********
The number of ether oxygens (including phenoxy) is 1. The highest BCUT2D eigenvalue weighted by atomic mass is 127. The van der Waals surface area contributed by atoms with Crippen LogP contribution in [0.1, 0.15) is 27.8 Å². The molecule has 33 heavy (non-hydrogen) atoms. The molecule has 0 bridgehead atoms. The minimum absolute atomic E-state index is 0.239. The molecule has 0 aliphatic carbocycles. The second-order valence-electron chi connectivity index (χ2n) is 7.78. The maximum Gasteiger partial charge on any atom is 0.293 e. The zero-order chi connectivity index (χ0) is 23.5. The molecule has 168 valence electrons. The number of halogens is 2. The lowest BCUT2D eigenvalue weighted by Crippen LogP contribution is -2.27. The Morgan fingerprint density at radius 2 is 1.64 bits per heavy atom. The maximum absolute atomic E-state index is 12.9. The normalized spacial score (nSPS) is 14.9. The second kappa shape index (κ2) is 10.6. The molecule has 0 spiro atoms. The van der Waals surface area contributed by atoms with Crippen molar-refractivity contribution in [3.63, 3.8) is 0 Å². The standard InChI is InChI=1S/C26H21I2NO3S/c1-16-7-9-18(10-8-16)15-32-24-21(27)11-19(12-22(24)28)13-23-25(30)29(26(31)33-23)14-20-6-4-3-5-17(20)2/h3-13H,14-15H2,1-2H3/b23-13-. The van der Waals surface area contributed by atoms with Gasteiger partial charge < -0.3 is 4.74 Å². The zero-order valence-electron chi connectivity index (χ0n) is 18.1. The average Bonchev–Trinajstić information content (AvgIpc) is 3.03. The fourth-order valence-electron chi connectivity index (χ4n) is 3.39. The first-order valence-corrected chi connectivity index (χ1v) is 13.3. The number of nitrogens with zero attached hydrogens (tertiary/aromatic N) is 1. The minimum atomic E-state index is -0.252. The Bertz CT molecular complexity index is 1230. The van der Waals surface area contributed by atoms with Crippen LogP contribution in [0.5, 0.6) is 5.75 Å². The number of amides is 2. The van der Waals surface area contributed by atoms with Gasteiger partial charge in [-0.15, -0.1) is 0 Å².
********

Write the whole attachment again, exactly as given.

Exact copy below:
The number of ether oxygens (including phenoxy) is 1. The highest BCUT2D eigenvalue weighted by atomic mass is 127. The van der Waals surface area contributed by atoms with Crippen LogP contribution in [0.1, 0.15) is 27.8 Å². The molecule has 33 heavy (non-hydrogen) atoms. The molecule has 0 bridgehead atoms. The minimum absolute atomic E-state index is 0.239. The molecule has 0 aliphatic carbocycles. The second-order valence-electron chi connectivity index (χ2n) is 7.78. The maximum Gasteiger partial charge on any atom is 0.293 e. The zero-order chi connectivity index (χ0) is 23.5. The molecule has 168 valence electrons. The number of halogens is 2. The lowest BCUT2D eigenvalue weighted by Crippen LogP contribution is -2.27. The Morgan fingerprint density at radius 2 is 1.64 bits per heavy atom. The maximum absolute atomic E-state index is 12.9. The normalized spacial score (nSPS) is 14.9. The second kappa shape index (κ2) is 10.6. The molecule has 0 spiro atoms. The van der Waals surface area contributed by atoms with Crippen molar-refractivity contribution in [3.63, 3.8) is 0 Å². The standard InChI is InChI=1S/C26H21I2NO3S/c1-16-7-9-18(10-8-16)15-32-24-21(27)11-19(12-22(24)28)13-23-25(30)29(26(31)33-23)14-20-6-4-3-5-17(20)2/h3-13H,14-15H2,1-2H3/b23-13-. The van der Waals surface area contributed by atoms with Gasteiger partial charge < -0.3 is 4.74 Å². The zero-order valence-electron chi connectivity index (χ0n) is 18.1. The average Bonchev–Trinajstić information content (AvgIpc) is 3.03. The fourth-order valence-electron chi connectivity index (χ4n) is 3.39. The first-order valence-corrected chi connectivity index (χ1v) is 13.3. The number of nitrogens with zero attached hydrogens (tertiary/aromatic N) is 1. The minimum atomic E-state index is -0.252. The Bertz CT molecular complexity index is 1230. The van der Waals surface area contributed by atoms with Crippen LogP contribution in [0.5, 0.6) is 5.75 Å². The number of amides is 2. The van der Waals surface area contributed by atoms with Gasteiger partial charge in [-0.15, -0.1) is 0 Å².